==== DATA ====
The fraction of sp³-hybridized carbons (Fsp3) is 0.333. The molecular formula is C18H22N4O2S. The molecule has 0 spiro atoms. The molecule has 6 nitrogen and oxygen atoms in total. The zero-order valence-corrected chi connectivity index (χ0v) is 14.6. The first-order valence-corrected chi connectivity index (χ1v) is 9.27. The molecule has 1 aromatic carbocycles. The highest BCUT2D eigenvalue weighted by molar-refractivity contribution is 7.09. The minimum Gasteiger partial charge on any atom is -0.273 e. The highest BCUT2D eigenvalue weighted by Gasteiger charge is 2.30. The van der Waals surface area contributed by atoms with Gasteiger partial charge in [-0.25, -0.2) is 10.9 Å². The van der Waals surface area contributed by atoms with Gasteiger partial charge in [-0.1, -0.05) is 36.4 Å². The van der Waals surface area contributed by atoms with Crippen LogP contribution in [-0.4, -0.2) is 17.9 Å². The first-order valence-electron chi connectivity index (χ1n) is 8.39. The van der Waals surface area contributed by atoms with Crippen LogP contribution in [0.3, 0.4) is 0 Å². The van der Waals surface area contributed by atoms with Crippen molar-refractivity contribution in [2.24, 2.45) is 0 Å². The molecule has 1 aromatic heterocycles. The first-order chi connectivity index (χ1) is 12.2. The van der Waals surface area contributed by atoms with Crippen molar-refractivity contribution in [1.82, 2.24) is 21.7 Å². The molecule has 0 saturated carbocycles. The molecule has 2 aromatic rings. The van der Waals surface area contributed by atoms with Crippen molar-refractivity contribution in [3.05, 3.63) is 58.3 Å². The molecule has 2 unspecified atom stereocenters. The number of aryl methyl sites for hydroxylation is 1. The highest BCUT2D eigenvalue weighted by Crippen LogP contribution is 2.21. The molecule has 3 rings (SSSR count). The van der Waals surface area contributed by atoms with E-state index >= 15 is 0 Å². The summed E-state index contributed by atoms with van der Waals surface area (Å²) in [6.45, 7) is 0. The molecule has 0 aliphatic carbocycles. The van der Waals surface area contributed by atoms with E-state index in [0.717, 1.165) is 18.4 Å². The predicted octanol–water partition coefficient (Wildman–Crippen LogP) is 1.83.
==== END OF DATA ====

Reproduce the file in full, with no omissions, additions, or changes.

The fraction of sp³-hybridized carbons (Fsp3) is 0.333. The molecular formula is C18H22N4O2S. The molecule has 0 spiro atoms. The molecule has 6 nitrogen and oxygen atoms in total. The zero-order valence-corrected chi connectivity index (χ0v) is 14.6. The first-order valence-corrected chi connectivity index (χ1v) is 9.27. The molecule has 1 aromatic carbocycles. The highest BCUT2D eigenvalue weighted by molar-refractivity contribution is 7.09. The minimum Gasteiger partial charge on any atom is -0.273 e. The highest BCUT2D eigenvalue weighted by Gasteiger charge is 2.30. The van der Waals surface area contributed by atoms with Gasteiger partial charge in [-0.25, -0.2) is 10.9 Å². The van der Waals surface area contributed by atoms with Gasteiger partial charge in [-0.1, -0.05) is 36.4 Å². The van der Waals surface area contributed by atoms with Crippen LogP contribution in [-0.4, -0.2) is 17.9 Å². The first-order valence-electron chi connectivity index (χ1n) is 8.39. The van der Waals surface area contributed by atoms with Crippen LogP contribution in [0.3, 0.4) is 0 Å². The van der Waals surface area contributed by atoms with Crippen molar-refractivity contribution in [2.24, 2.45) is 0 Å². The molecule has 1 aromatic heterocycles. The first-order chi connectivity index (χ1) is 12.2. The van der Waals surface area contributed by atoms with Crippen molar-refractivity contribution in [1.82, 2.24) is 21.7 Å². The molecule has 0 saturated carbocycles. The molecule has 2 aromatic rings. The van der Waals surface area contributed by atoms with Crippen molar-refractivity contribution in [3.05, 3.63) is 58.3 Å². The molecule has 2 unspecified atom stereocenters. The number of aryl methyl sites for hydroxylation is 1. The highest BCUT2D eigenvalue weighted by Crippen LogP contribution is 2.21. The molecule has 3 rings (SSSR count). The van der Waals surface area contributed by atoms with E-state index >= 15 is 0 Å². The summed E-state index contributed by atoms with van der Waals surface area (Å²) in [6.45, 7) is 0. The molecule has 0 aliphatic carbocycles. The van der Waals surface area contributed by atoms with E-state index in [0.717, 1.165) is 18.4 Å². The predicted octanol–water partition coefficient (Wildman–Crippen LogP) is 1.83.